Nearly 500 men from Catholic dioceses across the country will be ordained for the priesthood this spring. This year’s cohort is representative of the Church in the United States, which is filled with well-educated professionals, newcomers to the nation and souls touched by war.
At least seven ordinands have a military background. Others immigrated to the United States, leaving situations of poverty and strife in their countries of origin. About one-third of the class is foreign-born, coming from countries as diverse as Poland, Vietnam and the Philippines.
About six percent of the Class of 2007 are converts to Catholicism. Douglas Freer, for example, who will be ordained for the Diocese of Trenton, New Jersey, was an Episcopal priest for 12 years.
The men being ordained have a broad range of educational backgrounds. Many are educators. One was a professional pilot for 28 years, another worked in finance and yet another in law enforcement. Other ordinands include former physicians, lawyers, psychologists, architects, and the vice-president of an ad agency.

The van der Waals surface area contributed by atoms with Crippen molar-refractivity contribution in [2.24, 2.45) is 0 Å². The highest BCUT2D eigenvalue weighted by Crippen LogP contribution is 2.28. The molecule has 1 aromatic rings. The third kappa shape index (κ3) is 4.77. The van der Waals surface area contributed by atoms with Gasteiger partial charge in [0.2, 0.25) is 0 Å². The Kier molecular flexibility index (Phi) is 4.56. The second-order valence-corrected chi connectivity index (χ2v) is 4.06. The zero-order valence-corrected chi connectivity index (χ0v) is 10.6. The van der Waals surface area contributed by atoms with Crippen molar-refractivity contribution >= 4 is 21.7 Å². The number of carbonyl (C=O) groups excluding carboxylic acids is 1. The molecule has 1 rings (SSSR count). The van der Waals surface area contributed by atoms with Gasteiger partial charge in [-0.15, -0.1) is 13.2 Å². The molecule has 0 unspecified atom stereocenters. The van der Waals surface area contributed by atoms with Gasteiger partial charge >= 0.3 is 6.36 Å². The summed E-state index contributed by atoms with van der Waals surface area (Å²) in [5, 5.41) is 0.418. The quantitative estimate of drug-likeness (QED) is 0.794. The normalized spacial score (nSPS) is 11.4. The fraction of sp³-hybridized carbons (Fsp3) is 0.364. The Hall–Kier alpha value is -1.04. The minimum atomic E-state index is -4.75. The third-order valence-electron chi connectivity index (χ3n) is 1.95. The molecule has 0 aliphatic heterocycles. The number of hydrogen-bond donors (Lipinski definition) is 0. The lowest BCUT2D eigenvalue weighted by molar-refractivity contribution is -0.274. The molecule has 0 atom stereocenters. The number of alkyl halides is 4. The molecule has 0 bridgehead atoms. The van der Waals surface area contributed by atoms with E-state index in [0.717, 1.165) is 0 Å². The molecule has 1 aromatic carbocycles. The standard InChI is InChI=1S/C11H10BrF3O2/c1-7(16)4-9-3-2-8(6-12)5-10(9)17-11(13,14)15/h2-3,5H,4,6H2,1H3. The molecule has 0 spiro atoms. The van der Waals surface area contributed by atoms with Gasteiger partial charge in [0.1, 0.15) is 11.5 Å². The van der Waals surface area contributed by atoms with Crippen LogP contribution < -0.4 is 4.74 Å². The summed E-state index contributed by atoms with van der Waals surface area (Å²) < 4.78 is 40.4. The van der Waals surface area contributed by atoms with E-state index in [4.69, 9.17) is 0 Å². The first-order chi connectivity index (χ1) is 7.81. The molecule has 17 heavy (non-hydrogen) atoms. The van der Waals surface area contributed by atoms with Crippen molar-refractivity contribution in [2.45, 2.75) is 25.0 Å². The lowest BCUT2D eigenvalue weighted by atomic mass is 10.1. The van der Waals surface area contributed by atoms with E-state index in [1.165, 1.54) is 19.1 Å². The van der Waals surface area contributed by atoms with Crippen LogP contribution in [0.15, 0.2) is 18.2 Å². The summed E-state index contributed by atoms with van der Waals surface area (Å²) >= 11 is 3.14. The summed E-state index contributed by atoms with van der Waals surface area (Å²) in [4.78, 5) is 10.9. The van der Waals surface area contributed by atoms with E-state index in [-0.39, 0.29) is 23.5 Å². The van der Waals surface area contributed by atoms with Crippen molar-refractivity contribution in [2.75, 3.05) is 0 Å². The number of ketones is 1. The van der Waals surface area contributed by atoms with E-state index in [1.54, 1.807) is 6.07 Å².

Ages vary, too. Among the older candidates for ordination are a 60-year-old and a 53-year-old in the Diocese of Knoxville, Tennessee.
Some men were in religious orders as brothers or friars. They received dispensation from their orders to be ordained diocesan priests. Others are widowers.
The number of ordinations varies from diocese to diocese as well. Some dioceses, such as Stockton, California, are ordaining their largest group in years. Spokane Diocese has seen an increase in the diocesan priesthood over the last three years. From 2004 to 2007, the number of active priests in the diocese has increased by 20 percent. The boost comes as the diocese deals with bankruptcy brought on by the clergy sexual abuse scandal.